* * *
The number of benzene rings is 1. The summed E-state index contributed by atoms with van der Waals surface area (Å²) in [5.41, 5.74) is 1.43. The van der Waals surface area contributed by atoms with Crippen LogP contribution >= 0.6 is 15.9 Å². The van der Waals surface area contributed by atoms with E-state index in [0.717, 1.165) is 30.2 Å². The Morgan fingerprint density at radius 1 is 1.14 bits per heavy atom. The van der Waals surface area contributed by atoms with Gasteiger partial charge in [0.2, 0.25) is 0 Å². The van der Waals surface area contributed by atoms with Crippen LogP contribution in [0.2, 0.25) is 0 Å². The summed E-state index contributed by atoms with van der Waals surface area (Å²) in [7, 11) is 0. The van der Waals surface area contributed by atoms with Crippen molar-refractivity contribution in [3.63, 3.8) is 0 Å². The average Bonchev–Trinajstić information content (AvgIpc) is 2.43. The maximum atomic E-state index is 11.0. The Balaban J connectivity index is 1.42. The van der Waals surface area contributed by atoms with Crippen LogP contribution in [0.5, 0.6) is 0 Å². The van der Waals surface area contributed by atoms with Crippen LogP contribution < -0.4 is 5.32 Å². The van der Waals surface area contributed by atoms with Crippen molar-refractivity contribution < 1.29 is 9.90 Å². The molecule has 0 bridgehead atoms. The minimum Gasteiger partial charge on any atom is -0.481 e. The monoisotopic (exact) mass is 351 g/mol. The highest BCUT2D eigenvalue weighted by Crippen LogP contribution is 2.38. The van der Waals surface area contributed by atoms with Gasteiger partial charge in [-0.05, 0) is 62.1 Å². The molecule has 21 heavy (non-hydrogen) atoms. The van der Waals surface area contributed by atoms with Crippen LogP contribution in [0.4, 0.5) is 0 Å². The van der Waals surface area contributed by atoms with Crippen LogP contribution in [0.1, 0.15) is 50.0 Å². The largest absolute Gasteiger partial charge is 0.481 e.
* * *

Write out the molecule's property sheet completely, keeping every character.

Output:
The number of benzene rings is 1. The summed E-state index contributed by atoms with van der Waals surface area (Å²) in [5.41, 5.74) is 1.43. The van der Waals surface area contributed by atoms with Crippen LogP contribution >= 0.6 is 15.9 Å². The van der Waals surface area contributed by atoms with E-state index in [0.717, 1.165) is 30.2 Å². The Morgan fingerprint density at radius 1 is 1.14 bits per heavy atom. The van der Waals surface area contributed by atoms with Gasteiger partial charge in [0.2, 0.25) is 0 Å². The van der Waals surface area contributed by atoms with Crippen LogP contribution in [0.2, 0.25) is 0 Å². The summed E-state index contributed by atoms with van der Waals surface area (Å²) in [7, 11) is 0. The van der Waals surface area contributed by atoms with Crippen molar-refractivity contribution in [3.63, 3.8) is 0 Å². The average Bonchev–Trinajstić information content (AvgIpc) is 2.43. The maximum atomic E-state index is 11.0. The Balaban J connectivity index is 1.42. The van der Waals surface area contributed by atoms with Crippen LogP contribution in [0.5, 0.6) is 0 Å². The van der Waals surface area contributed by atoms with Crippen LogP contribution < -0.4 is 5.32 Å². The van der Waals surface area contributed by atoms with Crippen molar-refractivity contribution < 1.29 is 9.90 Å². The molecule has 0 bridgehead atoms. The minimum Gasteiger partial charge on any atom is -0.481 e. The monoisotopic (exact) mass is 351 g/mol. The highest BCUT2D eigenvalue weighted by Crippen LogP contribution is 2.38. The van der Waals surface area contributed by atoms with Gasteiger partial charge in [-0.05, 0) is 62.1 Å². The molecule has 21 heavy (non-hydrogen) atoms. The van der Waals surface area contributed by atoms with Crippen LogP contribution in [0.4, 0.5) is 0 Å². The van der Waals surface area contributed by atoms with Crippen LogP contribution in [0.1, 0.15) is 50.0 Å². The largest absolute Gasteiger partial charge is 0.481 e.